"Impact philanthropy" is another key thing to consider, with donors and foundations increasingly want to see measurable change as a direct result of their support and often on a massive scale. This shift in philanthropy mentality could disadvantage museums seeking funding. Research from Wealth-X suggests that younger billionaires are less likely than their elders to fund the arts. New philanthropists, it states, "prefer to give to more nimble and innovative initiatives", with museums finding it challenging to measure and report on the large-scale impact their work has on society or the environment.

Toxic philanthropy is also a key issue, with the moral standing of donors based on how wealth is generated.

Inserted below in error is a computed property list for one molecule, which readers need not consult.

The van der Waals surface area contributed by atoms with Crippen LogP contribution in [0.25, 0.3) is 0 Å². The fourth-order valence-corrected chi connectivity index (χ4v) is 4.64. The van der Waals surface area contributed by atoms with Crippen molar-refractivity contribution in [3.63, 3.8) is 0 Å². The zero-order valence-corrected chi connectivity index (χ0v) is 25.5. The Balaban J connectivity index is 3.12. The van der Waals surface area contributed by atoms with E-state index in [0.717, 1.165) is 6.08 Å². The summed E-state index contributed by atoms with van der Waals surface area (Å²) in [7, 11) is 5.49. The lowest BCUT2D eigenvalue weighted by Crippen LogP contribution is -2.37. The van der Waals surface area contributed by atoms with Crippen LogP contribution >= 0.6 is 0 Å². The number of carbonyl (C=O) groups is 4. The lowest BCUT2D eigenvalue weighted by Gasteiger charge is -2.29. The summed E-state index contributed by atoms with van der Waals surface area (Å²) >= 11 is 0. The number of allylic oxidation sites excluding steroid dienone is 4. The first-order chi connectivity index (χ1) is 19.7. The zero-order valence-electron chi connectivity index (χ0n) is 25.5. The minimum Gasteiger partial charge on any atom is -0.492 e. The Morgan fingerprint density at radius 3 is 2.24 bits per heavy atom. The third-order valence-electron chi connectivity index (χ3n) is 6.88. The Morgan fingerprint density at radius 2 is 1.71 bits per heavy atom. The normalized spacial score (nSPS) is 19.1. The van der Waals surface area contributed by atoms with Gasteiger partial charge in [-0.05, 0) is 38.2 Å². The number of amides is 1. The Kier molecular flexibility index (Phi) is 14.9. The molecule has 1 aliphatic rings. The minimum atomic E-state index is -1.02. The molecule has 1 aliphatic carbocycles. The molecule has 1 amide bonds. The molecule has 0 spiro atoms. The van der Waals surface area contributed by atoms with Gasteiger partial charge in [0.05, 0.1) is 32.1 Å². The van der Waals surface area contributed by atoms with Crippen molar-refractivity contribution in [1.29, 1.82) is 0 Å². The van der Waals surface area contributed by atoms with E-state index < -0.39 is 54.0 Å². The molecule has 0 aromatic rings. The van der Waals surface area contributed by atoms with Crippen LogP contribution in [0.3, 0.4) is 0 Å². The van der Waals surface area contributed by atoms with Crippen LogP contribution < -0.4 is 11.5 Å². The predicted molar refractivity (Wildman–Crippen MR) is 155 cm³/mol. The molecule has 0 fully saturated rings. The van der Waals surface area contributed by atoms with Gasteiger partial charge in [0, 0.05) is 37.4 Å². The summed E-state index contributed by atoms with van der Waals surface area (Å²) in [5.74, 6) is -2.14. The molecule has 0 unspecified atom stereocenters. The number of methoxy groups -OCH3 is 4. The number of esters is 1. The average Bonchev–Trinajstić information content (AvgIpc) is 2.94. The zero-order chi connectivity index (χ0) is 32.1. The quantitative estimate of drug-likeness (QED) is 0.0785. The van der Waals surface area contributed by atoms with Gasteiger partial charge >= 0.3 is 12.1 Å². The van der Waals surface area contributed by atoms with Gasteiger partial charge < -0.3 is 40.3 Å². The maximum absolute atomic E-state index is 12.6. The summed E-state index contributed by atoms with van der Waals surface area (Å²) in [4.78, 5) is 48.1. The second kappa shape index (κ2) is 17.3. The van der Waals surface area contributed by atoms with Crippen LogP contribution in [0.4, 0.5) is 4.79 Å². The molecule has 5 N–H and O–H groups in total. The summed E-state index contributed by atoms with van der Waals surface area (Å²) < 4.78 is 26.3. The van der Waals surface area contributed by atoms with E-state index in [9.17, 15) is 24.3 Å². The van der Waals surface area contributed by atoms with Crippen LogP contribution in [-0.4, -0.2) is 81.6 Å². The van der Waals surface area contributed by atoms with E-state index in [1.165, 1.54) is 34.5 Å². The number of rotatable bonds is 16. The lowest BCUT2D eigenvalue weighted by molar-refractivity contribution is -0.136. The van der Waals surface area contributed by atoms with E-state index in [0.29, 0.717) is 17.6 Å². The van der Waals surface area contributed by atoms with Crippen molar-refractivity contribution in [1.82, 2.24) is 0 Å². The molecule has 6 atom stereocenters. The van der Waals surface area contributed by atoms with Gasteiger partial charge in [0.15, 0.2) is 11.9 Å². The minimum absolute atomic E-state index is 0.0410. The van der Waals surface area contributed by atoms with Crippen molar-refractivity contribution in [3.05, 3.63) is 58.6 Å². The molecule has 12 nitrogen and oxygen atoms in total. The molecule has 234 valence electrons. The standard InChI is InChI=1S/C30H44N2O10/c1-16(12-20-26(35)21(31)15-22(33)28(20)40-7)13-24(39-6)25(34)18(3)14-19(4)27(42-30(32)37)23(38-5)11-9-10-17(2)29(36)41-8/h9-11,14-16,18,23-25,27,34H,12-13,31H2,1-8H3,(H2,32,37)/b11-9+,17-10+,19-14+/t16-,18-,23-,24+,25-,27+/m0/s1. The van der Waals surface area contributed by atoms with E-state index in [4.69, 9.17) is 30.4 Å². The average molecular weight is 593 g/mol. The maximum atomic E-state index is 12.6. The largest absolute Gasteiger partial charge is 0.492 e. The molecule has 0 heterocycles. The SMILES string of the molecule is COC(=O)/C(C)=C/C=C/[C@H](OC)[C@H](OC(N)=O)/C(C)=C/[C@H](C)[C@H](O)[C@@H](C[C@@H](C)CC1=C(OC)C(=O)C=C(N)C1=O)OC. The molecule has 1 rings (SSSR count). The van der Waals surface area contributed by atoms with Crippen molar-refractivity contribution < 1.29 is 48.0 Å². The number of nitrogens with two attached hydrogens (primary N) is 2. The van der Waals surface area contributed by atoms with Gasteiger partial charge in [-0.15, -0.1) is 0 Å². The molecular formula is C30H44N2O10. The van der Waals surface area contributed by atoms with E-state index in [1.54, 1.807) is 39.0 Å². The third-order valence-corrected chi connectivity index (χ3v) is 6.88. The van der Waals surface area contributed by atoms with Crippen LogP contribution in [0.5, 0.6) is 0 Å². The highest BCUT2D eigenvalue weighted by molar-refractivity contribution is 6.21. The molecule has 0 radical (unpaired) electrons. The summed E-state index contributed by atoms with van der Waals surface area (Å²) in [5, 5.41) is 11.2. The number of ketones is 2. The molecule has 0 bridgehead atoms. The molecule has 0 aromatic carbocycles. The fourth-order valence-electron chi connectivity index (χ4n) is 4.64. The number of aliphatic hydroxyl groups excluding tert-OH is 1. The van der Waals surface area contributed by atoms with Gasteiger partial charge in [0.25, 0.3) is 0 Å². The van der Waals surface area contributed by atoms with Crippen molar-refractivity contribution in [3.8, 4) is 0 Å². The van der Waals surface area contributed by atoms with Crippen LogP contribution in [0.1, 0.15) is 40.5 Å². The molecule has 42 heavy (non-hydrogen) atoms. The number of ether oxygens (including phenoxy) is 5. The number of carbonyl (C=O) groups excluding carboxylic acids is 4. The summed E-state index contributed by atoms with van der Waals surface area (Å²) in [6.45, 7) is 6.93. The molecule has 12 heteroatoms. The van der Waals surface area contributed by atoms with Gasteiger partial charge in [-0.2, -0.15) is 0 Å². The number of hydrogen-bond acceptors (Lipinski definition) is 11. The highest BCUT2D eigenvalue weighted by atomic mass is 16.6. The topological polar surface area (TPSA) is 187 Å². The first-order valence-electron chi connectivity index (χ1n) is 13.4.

Government funding

With museums a major part of the public infrastructure, it's no surprise many non-profits receive significant government backing.

This support comes "with its own strings attached", which means a government-supported institution has to be sensitive to political considerations, satisfying both the taxpayer and the political institution.

In the US, nonprofits are not only seeing a decline in government funding but also attempts to actually increase the amount of money they must pay the government.

"There are perennial efforts at the state and local level to impose Payments in Lieu of Taxes (PILOT) on nonprofit organisations in order to offset the costs of government services," says the report. "As of 2012, at least 218 localities in 28 states had imposed PILOT payments of more than US$92m a year – mostly on colleges, universities, and hospitals, but also on a number of museums."

The fallout from the recession, says the report, has been a defining factor in museum funding today, with the event contributing in the long term with increased scrutiny and a reset in attitudes as to what government entities at any level support with public funding.